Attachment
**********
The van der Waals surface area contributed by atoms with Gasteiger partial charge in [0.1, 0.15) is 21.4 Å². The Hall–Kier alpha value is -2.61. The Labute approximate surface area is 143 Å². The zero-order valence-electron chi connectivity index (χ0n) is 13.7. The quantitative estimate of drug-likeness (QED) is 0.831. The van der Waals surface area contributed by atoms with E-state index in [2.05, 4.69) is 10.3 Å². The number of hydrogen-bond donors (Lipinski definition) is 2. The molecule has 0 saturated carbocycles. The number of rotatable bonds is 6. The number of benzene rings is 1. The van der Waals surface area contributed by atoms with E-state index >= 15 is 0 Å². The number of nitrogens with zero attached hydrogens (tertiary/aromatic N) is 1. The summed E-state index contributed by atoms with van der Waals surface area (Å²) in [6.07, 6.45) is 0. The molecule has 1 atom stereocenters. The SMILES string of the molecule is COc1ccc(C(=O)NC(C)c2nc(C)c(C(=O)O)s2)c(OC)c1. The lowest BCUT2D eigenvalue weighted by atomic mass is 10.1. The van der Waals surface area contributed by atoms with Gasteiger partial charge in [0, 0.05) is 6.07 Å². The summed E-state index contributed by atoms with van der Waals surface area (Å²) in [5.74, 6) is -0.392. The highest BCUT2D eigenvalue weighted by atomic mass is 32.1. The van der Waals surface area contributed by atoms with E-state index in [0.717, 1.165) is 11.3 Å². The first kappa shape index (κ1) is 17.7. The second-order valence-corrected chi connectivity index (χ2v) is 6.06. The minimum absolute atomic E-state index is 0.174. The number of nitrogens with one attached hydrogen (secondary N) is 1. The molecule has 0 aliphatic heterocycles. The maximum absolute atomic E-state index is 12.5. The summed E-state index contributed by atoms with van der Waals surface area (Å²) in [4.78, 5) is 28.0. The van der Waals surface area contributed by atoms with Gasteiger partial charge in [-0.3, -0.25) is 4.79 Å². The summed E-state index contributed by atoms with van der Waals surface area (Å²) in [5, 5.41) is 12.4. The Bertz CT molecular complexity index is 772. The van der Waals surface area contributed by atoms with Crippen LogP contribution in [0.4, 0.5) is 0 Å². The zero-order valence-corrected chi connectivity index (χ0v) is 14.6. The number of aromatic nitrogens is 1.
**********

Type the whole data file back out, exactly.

The van der Waals surface area contributed by atoms with Gasteiger partial charge in [0.1, 0.15) is 21.4 Å². The Hall–Kier alpha value is -2.61. The Labute approximate surface area is 143 Å². The zero-order valence-electron chi connectivity index (χ0n) is 13.7. The quantitative estimate of drug-likeness (QED) is 0.831. The van der Waals surface area contributed by atoms with E-state index in [2.05, 4.69) is 10.3 Å². The number of hydrogen-bond donors (Lipinski definition) is 2. The molecule has 0 saturated carbocycles. The number of rotatable bonds is 6. The number of benzene rings is 1. The van der Waals surface area contributed by atoms with E-state index >= 15 is 0 Å². The number of nitrogens with zero attached hydrogens (tertiary/aromatic N) is 1. The summed E-state index contributed by atoms with van der Waals surface area (Å²) in [6.07, 6.45) is 0. The molecule has 1 atom stereocenters. The SMILES string of the molecule is COc1ccc(C(=O)NC(C)c2nc(C)c(C(=O)O)s2)c(OC)c1. The lowest BCUT2D eigenvalue weighted by atomic mass is 10.1. The van der Waals surface area contributed by atoms with Gasteiger partial charge in [0, 0.05) is 6.07 Å². The summed E-state index contributed by atoms with van der Waals surface area (Å²) in [5.74, 6) is -0.392. The highest BCUT2D eigenvalue weighted by atomic mass is 32.1. The van der Waals surface area contributed by atoms with E-state index in [0.717, 1.165) is 11.3 Å². The first kappa shape index (κ1) is 17.7. The second-order valence-corrected chi connectivity index (χ2v) is 6.06. The minimum absolute atomic E-state index is 0.174. The number of nitrogens with one attached hydrogen (secondary N) is 1. The molecule has 0 aliphatic heterocycles. The maximum absolute atomic E-state index is 12.5. The summed E-state index contributed by atoms with van der Waals surface area (Å²) in [4.78, 5) is 28.0. The van der Waals surface area contributed by atoms with Gasteiger partial charge in [-0.3, -0.25) is 4.79 Å². The summed E-state index contributed by atoms with van der Waals surface area (Å²) in [5, 5.41) is 12.4. The Bertz CT molecular complexity index is 772. The van der Waals surface area contributed by atoms with Crippen LogP contribution in [0.4, 0.5) is 0 Å². The zero-order valence-corrected chi connectivity index (χ0v) is 14.6. The number of aromatic nitrogens is 1.